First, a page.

# Thread: Polynomial help again ..

1. ## Polynomial help again ..

The roots of the quadratic equation $x^2+px+q=0$ , where q is not 0 are $\alpha$ and $\beta$ and the
roots of the quadratic equation $x^2+p'x+q=0$ is $k\alpha$ and $\frac{\beta}{k}$. For any p ,p' and q , show that the sum of the four possible values of k is $\frac{pp'}{q}$.

The roots of the quadratic equation $x^2+px+q=0$ , where q is not 0 are $\alpha$ and $\beta$ and the
roots of the quadratic equation $x^2+p'x+q=0$ is $k\alpha$ and $\frac{\beta}{k}$. For any p ,p' and q , show that the sum of the four possible values of k is $\frac{pp'}{q}$.
so you have: $\begin{cases} \alpha + \beta=-p \\ \alpha \beta = q \\ k\alpha + \frac{\beta}{k}=-p' \end{cases}.$ fro the last equation you get $\alpha k^2 + \beta=-p'k,$ which with the first equation give us: $\alpha=\frac{p-p'k}{k^2-1}, \ \beta=\frac{(p'-pk)k}{k^2 - 1}.$ [here i'm assuming that $k \neq \pm 1.$]

putting what we got for $\alpha, \beta$ in the second equation, i.e. $\alpha \beta = q,$ gives us: $(p-p'k)(p'-pk)k=q(k^2-1)^2.$ thus: $qk^4 -pp'k^3 + (p^2 + p'^2 - 2q)k^2 - pp'k + q=0$ and the result follows.

3. ## Re :

Originally Posted by NonCommAlg
so you have: $\begin{cases} \alpha + \beta=-p \\ \alpha \beta = q \\ k\alpha + \frac{\beta}{k}=-p' \end{cases}.$ fro the last equation you get $\alpha k^2 + \beta=-p'k,$ which with the first equation give us: $\alpha=\frac{p-p'k}{k^2-1}, \ \beta=\frac{(p'-pk)k}{k^2 - 1}.$ [here i'm assuming that $k \neq \pm 1.$]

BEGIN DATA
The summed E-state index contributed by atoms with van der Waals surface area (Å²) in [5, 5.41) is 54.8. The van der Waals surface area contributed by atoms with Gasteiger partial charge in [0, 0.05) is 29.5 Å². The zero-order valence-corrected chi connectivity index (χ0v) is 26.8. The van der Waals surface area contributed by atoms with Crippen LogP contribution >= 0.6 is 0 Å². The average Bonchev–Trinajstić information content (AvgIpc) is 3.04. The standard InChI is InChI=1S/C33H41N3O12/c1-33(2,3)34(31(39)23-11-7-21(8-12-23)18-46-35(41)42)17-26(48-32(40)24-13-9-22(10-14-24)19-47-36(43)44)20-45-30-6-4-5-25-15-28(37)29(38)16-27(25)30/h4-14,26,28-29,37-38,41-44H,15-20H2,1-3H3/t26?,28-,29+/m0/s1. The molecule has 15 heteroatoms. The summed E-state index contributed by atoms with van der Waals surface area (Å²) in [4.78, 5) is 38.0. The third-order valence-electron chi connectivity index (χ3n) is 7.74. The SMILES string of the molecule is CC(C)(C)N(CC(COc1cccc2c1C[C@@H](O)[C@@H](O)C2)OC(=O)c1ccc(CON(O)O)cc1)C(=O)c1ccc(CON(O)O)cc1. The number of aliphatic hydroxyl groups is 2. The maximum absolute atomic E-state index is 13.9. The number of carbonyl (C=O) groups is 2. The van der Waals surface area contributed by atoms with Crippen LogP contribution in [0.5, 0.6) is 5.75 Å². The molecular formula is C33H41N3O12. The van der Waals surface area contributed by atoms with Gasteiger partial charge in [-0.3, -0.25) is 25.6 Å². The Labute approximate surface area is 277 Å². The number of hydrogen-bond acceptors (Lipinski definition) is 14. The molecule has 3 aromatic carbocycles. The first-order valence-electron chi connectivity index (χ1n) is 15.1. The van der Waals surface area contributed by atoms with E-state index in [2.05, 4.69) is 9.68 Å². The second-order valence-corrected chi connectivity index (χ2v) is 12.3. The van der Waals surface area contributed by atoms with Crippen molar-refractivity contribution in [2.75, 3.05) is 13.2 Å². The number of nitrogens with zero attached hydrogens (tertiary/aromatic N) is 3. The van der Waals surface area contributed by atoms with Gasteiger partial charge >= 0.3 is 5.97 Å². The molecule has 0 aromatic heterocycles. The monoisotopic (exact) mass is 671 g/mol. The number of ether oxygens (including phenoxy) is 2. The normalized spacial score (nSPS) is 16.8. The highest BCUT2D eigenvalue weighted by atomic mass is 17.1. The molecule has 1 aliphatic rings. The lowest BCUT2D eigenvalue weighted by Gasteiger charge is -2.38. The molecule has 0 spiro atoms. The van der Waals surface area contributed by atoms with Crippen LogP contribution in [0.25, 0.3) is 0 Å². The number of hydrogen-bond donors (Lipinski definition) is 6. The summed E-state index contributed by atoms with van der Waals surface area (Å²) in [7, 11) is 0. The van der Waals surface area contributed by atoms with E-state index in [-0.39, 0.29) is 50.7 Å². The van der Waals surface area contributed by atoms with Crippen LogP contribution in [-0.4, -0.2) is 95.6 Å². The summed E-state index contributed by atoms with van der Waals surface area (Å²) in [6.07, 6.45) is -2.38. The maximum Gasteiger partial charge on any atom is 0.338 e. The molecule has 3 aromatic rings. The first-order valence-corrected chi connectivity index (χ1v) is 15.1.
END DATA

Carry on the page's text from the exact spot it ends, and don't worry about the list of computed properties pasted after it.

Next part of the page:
putting what we got for $\alpha, \beta$ in the second equation, i.e. $\alpha \beta = q,$ gives us: $(p-p'k)(p'-pk)k=q(k^2-1)^2.$ thus: $qk^4 -pp'k^3 + (p^2 + p'^2 - 2q)k^2 - pp'k + q=0$ and the result follows.

Thanks NonCommAlg , I understood what you did , but i don seem to get the result . The sum of all possible values of k ..

Thanks NonCommAlg , I understood what you did , but i don seem to get the result . The sum of all possible values of k ..
Hint: The four possible values are the roots of that quartic equation....

5. ## RE :

This is what i did so far , trying to get the roots of this equation .

$qk^2-pp'k+(p^2+p'^2-2q)-\frac{pp'}{k}+\frac{q}{k^2}=0$

Let $w=k+\frac{1}{k^2}$ and substituting into the equation , i got

$q(w-2)-pp'w+p^2+p'^2-2q=0$

Till here , i have no idea how to get the roots .

6. You dont need to find the roots. All you need is the sum of the roots. Looking at the polynomial equation, cant you tell the sum of the roots in terms of its coefficients?

7. ## Re :

Oh alright , my mistake . By the way , i understand for quadratic equation

$ax^2+bx+c=0$

The sum of roots is -b/a

But for quartic equation , i am not sure which is the sum of roots .

Oh alright , my mistake . By the way , i understand for quadratic equation

$ax^2+bx+c=0$

The sum of roots is -b/a

But for quartic equation , i am not sure which is the sum of roots .
Oh... sorry then

For a quartic $ax^4 + bx^3 + cx^2 + dx + e = 0$, the sum of the roots is $-\frac{b}{a}$. Use this idea and you will immediately get the answer.

9. ## Re :

Thanks a lot iso , for clearing all my doubts ..

10. I think it is a good thing to know Vieta's formulae to solve problems similar to the ones you have posed. You can read it from here.

11. ## Display problem

Originally Posted by Isomorphism
I think it is a good thing to know Vieta's formulae to solve problems similar to the ones you have posed. You can read it from here.
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